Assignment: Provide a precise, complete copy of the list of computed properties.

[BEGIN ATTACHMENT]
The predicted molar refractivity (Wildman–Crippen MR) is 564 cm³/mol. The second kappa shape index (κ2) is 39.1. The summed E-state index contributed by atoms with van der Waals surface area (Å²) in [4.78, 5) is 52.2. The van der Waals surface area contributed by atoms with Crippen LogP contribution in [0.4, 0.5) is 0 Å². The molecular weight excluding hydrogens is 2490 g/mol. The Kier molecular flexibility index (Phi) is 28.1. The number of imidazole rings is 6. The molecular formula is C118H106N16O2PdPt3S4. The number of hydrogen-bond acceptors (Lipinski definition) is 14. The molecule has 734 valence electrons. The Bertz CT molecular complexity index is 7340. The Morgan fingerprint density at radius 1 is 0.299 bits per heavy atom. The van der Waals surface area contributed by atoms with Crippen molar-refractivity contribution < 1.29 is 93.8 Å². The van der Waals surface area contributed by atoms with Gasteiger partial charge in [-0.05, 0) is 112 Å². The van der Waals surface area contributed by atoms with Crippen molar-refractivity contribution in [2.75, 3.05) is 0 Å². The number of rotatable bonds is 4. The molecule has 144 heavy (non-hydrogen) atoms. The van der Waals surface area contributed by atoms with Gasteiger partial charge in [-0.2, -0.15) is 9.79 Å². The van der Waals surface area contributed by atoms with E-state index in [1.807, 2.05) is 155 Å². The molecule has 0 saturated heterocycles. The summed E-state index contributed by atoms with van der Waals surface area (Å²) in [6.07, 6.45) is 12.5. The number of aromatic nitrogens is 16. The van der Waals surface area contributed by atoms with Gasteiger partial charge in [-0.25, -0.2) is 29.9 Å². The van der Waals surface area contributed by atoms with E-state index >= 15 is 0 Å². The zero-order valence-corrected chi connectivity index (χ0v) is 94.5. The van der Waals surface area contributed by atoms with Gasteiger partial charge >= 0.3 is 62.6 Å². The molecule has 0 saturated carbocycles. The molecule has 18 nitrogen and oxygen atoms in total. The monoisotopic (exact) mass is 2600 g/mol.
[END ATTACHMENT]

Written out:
The predicted molar refractivity (Wildman–Crippen MR) is 564 cm³/mol. The second kappa shape index (κ2) is 39.1. The summed E-state index contributed by atoms with van der Waals surface area (Å²) in [4.78, 5) is 52.2. The van der Waals surface area contributed by atoms with Crippen LogP contribution in [0.4, 0.5) is 0 Å². The molecular weight excluding hydrogens is 2490 g/mol. The Kier molecular flexibility index (Phi) is 28.1. The number of imidazole rings is 6. The molecular formula is C118H106N16O2PdPt3S4. The number of hydrogen-bond acceptors (Lipinski definition) is 14. The molecule has 734 valence electrons. The Bertz CT molecular complexity index is 7340. The Morgan fingerprint density at radius 1 is 0.299 bits per heavy atom. The van der Waals surface area contributed by atoms with Crippen molar-refractivity contribution < 1.29 is 93.8 Å². The van der Waals surface area contributed by atoms with Gasteiger partial charge in [-0.05, 0) is 112 Å². The van der Waals surface area contributed by atoms with Crippen molar-refractivity contribution in [2.75, 3.05) is 0 Å². The number of rotatable bonds is 4. The molecule has 144 heavy (non-hydrogen) atoms. The van der Waals surface area contributed by atoms with Gasteiger partial charge in [-0.2, -0.15) is 9.79 Å². The van der Waals surface area contributed by atoms with E-state index in [1.807, 2.05) is 155 Å². The molecule has 0 saturated heterocycles. The summed E-state index contributed by atoms with van der Waals surface area (Å²) in [6.07, 6.45) is 12.5. The number of aromatic nitrogens is 16. The van der Waals surface area contributed by atoms with Gasteiger partial charge in [-0.25, -0.2) is 29.9 Å². The van der Waals surface area contributed by atoms with E-state index >= 15 is 0 Å². The zero-order valence-corrected chi connectivity index (χ0v) is 94.5. The van der Waals surface area contributed by atoms with Gasteiger partial charge >= 0.3 is 62.6 Å². The molecule has 0 saturated carbocycles. The molecule has 18 nitrogen and oxygen atoms in total. The monoisotopic (exact) mass is 2600 g/mol.